About a third of the way through, I began to get bored reading The Wise Man’s Fear, and started flipping ahead to see where this was going. I was so disappointed that the book spent so much time at school, and with Kvothe dealing with money troubles. It was just so much of a retread of the first book. Having Kvothe himself admit that he spent too much time telling us stories from school does not actually make it any better. Things never really picked up, even when Kvothe finally left school. The Deanna relationship did nothing for me in the first book, and the second book did little to improve on it. The D&D adventure with the mercenaries was a particular low-point. So, around when Kvothe goes into the realms of the Fey, I put it down for good, after having browsed through the rest of the book to the point where I felt I’d picked up on the significant plot points. I’ll still probably read the third book whenever it comes out, but with significantly lowered expectations.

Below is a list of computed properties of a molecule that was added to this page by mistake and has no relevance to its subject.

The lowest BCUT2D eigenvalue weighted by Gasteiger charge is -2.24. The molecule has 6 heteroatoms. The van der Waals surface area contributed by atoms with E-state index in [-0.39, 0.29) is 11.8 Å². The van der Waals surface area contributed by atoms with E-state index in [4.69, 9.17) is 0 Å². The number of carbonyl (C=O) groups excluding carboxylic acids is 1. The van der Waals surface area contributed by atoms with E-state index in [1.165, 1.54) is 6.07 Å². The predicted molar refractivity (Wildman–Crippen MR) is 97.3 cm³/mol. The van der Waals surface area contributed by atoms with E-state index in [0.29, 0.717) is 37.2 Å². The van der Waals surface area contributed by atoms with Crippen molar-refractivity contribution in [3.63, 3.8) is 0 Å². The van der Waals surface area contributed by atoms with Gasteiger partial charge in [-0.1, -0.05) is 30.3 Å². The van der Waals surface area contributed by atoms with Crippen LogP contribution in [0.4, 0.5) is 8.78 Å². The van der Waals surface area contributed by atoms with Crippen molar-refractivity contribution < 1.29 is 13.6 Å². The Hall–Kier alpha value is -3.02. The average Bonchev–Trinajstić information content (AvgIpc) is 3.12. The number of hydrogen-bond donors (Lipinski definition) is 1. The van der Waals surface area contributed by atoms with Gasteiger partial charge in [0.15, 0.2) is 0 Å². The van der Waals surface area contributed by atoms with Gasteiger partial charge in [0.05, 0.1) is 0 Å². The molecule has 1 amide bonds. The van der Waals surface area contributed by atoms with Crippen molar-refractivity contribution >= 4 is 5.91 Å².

[Edit – May 23, 2011: It’s nice to see that I’m not the only one with these sorts of gripes.]
True Grit, on the other hand, was a delight. It particularly led me to appreciate the Coen Brothers’ adaptation, which felt so true to the tone of the book, and yet simultaneously felt unmistakably like a Coen Brothers movie. Maddie Ross in particular is such a great heroine, and comes across so strongly in the book.